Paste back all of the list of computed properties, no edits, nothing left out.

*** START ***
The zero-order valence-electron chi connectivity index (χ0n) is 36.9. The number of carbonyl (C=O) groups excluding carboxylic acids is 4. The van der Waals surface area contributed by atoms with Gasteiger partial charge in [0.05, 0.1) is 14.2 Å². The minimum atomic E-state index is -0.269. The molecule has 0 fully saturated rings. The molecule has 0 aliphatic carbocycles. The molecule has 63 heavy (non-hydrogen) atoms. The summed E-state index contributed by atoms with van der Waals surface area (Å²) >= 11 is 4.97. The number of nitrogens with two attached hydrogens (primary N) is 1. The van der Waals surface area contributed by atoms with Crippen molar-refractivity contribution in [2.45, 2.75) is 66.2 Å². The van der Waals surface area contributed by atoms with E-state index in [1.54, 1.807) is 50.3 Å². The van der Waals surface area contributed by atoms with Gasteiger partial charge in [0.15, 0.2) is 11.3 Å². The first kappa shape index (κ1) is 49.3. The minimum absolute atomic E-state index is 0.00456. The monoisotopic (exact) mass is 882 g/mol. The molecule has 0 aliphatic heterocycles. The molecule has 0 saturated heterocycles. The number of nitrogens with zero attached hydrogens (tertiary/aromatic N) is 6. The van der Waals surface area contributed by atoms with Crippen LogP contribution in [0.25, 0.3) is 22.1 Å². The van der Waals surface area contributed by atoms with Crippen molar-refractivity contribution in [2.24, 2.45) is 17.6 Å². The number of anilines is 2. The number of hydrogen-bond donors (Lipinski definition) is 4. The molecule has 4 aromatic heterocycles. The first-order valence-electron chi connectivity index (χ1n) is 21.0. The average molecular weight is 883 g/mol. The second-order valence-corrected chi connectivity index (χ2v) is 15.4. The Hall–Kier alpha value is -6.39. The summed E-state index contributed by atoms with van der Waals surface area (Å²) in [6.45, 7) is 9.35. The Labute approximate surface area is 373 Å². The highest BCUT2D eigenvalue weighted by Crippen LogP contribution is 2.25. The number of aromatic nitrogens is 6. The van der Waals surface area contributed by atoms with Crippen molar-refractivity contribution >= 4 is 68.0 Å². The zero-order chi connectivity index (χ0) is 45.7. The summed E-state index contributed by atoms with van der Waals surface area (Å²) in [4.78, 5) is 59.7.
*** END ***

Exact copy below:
The zero-order valence-electron chi connectivity index (χ0n) is 36.9. The number of carbonyl (C=O) groups excluding carboxylic acids is 4. The van der Waals surface area contributed by atoms with Gasteiger partial charge in [0.05, 0.1) is 14.2 Å². The minimum atomic E-state index is -0.269. The molecule has 0 fully saturated rings. The molecule has 0 aliphatic carbocycles. The molecule has 63 heavy (non-hydrogen) atoms. The summed E-state index contributed by atoms with van der Waals surface area (Å²) >= 11 is 4.97. The number of nitrogens with two attached hydrogens (primary N) is 1. The van der Waals surface area contributed by atoms with Crippen molar-refractivity contribution in [2.45, 2.75) is 66.2 Å². The van der Waals surface area contributed by atoms with E-state index in [1.54, 1.807) is 50.3 Å². The van der Waals surface area contributed by atoms with Gasteiger partial charge in [0.15, 0.2) is 11.3 Å². The first kappa shape index (κ1) is 49.3. The minimum absolute atomic E-state index is 0.00456. The monoisotopic (exact) mass is 882 g/mol. The molecule has 0 aliphatic heterocycles. The molecule has 0 saturated heterocycles. The number of nitrogens with zero attached hydrogens (tertiary/aromatic N) is 6. The van der Waals surface area contributed by atoms with Crippen LogP contribution in [0.25, 0.3) is 22.1 Å². The van der Waals surface area contributed by atoms with Crippen molar-refractivity contribution in [2.24, 2.45) is 17.6 Å². The number of anilines is 2. The number of hydrogen-bond donors (Lipinski definition) is 4. The molecule has 4 aromatic heterocycles. The first-order valence-electron chi connectivity index (χ1n) is 21.0. The average molecular weight is 883 g/mol. The second-order valence-corrected chi connectivity index (χ2v) is 15.4. The Hall–Kier alpha value is -6.39. The summed E-state index contributed by atoms with van der Waals surface area (Å²) in [6.45, 7) is 9.35. The Labute approximate surface area is 373 Å². The highest BCUT2D eigenvalue weighted by Crippen LogP contribution is 2.25. The number of aromatic nitrogens is 6. The van der Waals surface area contributed by atoms with Crippen molar-refractivity contribution >= 4 is 68.0 Å². The zero-order chi connectivity index (χ0) is 45.7. The summed E-state index contributed by atoms with van der Waals surface area (Å²) in [4.78, 5) is 59.7.